The correlation between health outcomes (morbidity and mortality) and shutting down the economy was zero. What that means is that States that withdrew the most did not significantly improve health outcomes. In fact, in New York and New Jersey outcomes and shutting down were negatively correlated due mostly to the way the transfer of patients from hospitals to nursing homes happened. Where populations could be isolated in island nations and states (Hawaii and New Zealand) the initial surge was slowed with shutdowns but the second and third variant peaks were increased. Natural immunity that occurred across the world with the Omicron variant was delayed. Maine that opened schools three times faster than Hawaii had a health score just as good—at the top of the states. Age adjusted Covid-19 deaths were higher in Idaho than in Florida (287.1/100,000—265/100,000.

Over ninety percent of Catholic Schools remained open except for the first two weeks of the first surge. In private schools across the country that remained open their health scores were the same as the schools that closed. Students had more of a chance of catching the virus at home from adults than they did at school. In Idaho only two children under the age of 18 died of Covid-19, less than the average death rate for seasonal flue.

Another figure that is butchered in the scientific and lay press is All Cause vs All Case Fatality rate. CDC measures the last number every year and two years before Covid about 2.8 million people died, and the first year into Covid 3.2 million people died—of all causes. The difference is much less than the total Covid deaths reported, and we are now coming to know—like the lady reported on in my previous article with delayed diagnosis of her metastatic colon cancer, that other causes of death have increased during the pandemic including cancer, and cardiovascular deaths, and just as importantly the suicide rate went up to over 100,000, year an increase of 15%. And we still don’t know in Idaho or any place else how many people died from or with Covid-19.

Health outcomes, economics (shutdowns of businesses), and education all had to be looked at in their totality. Some States did very well—Idaho scored 10th overall mostly because of the demographics of our large open State and the health of our people (comorbid conditions), but when compared to a state like Florida or Texas, or South Dakota, Vermont, or Montana, we didn’t do as well as we should have. This all comes down to the mitigation strategy prescribed by “experts” who were anything but experts. Dr. Hahn was great and did her job well. The others on the Governor’s advisory Board including Dr. Pate (ESQ) who along with Dr. Jones (ESQ) has been so critical of others with alternative theories, proceeded with tunnel vision. Lacking knowledge, they could provide little wisdom when giving advice to the Governor. He would have been better served if he had received advice from people with an open mind, and who understood foremost and always their job was to provide scientific advice, not to define individual or familial risk. Compare what Governors DeSantis and Abbott accomplished in Florida and Texas—both States with more challenging demographics and an older population. A nurse on the advisory Board would have also helped, who was down for the fight in the trenches and not looking at the situation from the perspective of a lobbyist or special interest group.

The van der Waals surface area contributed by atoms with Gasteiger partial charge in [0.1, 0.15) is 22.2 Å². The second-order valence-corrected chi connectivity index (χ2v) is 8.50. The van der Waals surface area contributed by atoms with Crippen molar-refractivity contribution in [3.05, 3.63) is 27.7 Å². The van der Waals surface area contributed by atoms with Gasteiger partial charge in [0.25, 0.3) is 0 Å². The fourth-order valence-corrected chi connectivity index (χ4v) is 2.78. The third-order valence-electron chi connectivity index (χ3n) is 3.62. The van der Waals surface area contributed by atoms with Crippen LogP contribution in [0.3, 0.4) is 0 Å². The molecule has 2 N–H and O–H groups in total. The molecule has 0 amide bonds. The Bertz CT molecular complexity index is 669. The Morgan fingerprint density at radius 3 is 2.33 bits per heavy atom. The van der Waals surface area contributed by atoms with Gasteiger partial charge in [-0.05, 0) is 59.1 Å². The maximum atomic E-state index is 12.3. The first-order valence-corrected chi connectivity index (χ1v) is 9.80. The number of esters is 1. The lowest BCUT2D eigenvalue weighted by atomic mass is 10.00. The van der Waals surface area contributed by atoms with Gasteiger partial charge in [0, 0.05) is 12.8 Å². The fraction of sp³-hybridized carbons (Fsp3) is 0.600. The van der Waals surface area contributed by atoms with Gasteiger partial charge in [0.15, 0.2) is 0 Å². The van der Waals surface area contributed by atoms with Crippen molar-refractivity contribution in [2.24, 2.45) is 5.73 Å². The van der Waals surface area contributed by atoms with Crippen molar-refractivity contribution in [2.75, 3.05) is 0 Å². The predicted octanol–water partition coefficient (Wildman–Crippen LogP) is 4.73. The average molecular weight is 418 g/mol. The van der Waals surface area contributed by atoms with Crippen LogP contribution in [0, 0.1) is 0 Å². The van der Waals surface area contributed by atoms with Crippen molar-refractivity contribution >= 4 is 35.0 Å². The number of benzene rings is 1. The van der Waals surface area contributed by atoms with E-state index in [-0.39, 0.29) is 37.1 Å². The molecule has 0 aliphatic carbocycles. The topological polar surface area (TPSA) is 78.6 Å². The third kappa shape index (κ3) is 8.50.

We could have done better in Idaho. We should have done better in Idaho.

In Idaho, the “experts” failed us.

The symbiotic corporate collusion between government agencies and private or non-profit hospital systems failed us—not the doctors or nurses that work at those facilities—most feel the same way. The medical and nursing staffs at those facilities is deserving of far better leadership than they had during the pandemic. One group had a voice in setting public Covid Policy, the other two (working doctors and nurses) didn’t. Crises Standards of Care (CSC) and the emergency protocols that followed violated patients’ rights, secured in most states limitations of liability for substandard care of policy makers and institutions, and resulted in conditions that did not produce the best of overall outcomes.

Before anyone does a victory lap in Idaho, they should at least admit that they could have done better—MUCH BETTER.